Screen Grabbers

by Joe Gillespie — Jun 1, 2004

Taking screen grabs is a common enough task for Web designers. Whether you need an image for reference or for a portfolio, having the right tool for the job makes things a lot easier.

Windows has a very basic screen grabber build-in. Hit Print-Screen (F13) and it puts the contents of the window onto the clipboard ready to paste into a graphics editor. Hold down the Alt key and press Print-Screen to capture the front window only. Okay, so you have to do a bit of cropping afterwards, but it's no big deal.

Screen grabbing on Mac OS is better catered for. In addition to full screen and window grabs, if you hit Control-Shift-Command-4 (it's easier than it sounds), you get a crosshair with which you can select any part of the screen. When you let go of the mouse button, the section is on the clipboard to be pasted wherever you like.

Also bundled with Mac OSX is the Grab utility which allows a timed grab, so it takes the snap after a ten second time delay, so you have time to rearrange things on the screen if you want.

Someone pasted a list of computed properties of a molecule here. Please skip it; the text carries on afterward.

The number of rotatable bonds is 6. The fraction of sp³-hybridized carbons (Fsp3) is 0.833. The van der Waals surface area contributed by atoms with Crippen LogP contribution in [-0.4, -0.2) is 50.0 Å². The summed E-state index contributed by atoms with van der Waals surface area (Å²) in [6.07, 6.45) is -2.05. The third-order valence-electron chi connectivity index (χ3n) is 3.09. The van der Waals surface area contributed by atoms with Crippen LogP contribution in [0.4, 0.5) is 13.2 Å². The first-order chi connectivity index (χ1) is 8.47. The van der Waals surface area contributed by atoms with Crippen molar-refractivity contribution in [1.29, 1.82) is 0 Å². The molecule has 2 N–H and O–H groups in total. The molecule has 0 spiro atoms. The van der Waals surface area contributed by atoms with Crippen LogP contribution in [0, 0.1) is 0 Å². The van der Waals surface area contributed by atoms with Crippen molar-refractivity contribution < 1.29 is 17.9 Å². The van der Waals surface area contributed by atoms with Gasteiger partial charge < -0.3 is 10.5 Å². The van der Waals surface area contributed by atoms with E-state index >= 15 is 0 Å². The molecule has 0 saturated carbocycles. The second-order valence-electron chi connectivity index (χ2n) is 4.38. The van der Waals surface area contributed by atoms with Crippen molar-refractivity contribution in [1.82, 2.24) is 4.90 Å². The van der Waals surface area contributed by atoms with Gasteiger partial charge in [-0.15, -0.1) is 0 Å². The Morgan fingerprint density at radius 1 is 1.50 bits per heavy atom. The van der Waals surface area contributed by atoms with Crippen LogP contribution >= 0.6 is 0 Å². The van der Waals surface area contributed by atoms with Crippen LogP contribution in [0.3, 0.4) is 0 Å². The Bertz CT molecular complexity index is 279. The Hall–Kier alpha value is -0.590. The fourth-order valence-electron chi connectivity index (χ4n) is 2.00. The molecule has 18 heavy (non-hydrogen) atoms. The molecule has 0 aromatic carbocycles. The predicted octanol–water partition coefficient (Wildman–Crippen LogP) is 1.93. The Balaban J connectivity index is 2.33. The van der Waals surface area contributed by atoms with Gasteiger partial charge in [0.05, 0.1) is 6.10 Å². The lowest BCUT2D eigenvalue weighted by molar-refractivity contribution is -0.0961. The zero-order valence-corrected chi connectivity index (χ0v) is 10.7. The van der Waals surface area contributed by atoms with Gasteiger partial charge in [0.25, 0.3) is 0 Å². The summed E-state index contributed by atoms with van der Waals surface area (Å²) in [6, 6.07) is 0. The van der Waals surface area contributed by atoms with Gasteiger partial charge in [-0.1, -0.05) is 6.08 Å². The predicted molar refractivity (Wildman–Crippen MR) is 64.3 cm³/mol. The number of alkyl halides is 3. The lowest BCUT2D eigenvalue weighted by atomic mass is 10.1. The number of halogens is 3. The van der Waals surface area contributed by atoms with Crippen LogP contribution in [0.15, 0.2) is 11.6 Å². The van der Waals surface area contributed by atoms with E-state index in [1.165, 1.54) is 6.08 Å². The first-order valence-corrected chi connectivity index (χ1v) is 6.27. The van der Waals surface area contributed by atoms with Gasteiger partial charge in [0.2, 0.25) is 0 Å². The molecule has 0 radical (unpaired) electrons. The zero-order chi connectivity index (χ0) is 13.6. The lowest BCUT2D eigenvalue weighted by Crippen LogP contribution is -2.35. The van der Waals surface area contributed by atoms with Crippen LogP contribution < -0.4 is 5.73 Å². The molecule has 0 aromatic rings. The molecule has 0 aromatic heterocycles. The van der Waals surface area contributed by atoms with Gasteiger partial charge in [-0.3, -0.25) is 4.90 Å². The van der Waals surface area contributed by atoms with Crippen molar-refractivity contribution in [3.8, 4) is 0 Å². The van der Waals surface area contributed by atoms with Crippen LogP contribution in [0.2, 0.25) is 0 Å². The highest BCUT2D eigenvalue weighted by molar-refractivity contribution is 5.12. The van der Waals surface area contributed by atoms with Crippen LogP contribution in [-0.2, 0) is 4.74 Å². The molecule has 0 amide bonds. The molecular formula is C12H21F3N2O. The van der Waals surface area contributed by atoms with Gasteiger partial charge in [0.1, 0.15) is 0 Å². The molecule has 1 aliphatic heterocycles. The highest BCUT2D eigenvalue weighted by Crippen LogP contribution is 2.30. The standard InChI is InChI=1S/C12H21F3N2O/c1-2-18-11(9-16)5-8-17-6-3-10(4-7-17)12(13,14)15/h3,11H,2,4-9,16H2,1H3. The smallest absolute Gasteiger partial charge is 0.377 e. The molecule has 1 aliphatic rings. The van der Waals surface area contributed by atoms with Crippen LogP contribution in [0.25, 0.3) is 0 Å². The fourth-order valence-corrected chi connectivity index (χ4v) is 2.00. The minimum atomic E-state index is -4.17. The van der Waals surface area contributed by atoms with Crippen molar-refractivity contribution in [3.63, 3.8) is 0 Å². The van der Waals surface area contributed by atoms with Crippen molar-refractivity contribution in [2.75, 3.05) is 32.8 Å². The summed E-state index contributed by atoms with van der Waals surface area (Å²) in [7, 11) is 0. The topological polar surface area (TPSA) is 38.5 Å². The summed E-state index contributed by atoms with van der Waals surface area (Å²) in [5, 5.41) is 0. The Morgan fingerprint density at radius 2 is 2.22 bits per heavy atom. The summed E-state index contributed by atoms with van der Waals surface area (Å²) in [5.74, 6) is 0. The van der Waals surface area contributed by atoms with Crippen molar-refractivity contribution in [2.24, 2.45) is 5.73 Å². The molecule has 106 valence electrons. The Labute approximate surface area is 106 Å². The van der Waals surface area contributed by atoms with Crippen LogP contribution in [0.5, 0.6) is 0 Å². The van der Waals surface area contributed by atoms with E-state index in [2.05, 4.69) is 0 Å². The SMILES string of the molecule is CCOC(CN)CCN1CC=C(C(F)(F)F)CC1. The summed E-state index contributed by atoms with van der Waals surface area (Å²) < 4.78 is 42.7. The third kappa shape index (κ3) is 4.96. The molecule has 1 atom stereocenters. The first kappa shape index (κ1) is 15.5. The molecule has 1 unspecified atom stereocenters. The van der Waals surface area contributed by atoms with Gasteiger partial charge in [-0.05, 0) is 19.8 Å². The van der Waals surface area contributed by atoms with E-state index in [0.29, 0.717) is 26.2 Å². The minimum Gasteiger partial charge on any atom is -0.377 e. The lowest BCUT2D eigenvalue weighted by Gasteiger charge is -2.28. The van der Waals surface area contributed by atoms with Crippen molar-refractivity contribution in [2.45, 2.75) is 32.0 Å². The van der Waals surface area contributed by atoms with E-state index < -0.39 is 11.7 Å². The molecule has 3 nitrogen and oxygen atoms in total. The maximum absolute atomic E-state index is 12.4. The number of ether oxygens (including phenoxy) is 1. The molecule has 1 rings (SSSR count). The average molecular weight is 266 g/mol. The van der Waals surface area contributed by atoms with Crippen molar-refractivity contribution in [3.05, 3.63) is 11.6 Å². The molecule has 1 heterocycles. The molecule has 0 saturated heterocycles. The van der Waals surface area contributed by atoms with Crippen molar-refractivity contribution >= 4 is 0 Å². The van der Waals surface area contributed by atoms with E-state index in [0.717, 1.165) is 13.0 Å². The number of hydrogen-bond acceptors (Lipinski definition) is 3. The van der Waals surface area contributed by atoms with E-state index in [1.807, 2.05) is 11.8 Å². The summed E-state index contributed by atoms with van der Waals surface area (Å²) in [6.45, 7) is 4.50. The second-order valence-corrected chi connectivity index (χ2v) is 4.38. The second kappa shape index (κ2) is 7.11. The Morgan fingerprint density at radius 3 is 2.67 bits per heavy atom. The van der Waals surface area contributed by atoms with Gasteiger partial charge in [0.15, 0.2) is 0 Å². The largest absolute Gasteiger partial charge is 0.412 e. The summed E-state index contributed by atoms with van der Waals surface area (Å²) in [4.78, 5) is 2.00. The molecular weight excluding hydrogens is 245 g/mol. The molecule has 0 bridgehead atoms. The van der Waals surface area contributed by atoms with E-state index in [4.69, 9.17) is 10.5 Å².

One of the most useful facilities for Web designers, the ability to screen grab an entire web page, even the bits that are off-screen (and without resorting to multiple grabs and stitching the whole thing together) is left to third party developers. The cost of such utilities is not high and the added convenience and time saving makes them a good addition to the Web designers toolkit.

All these screen grabbers offer the same basic facilities but each has its own additional features that you may or may not find useful.

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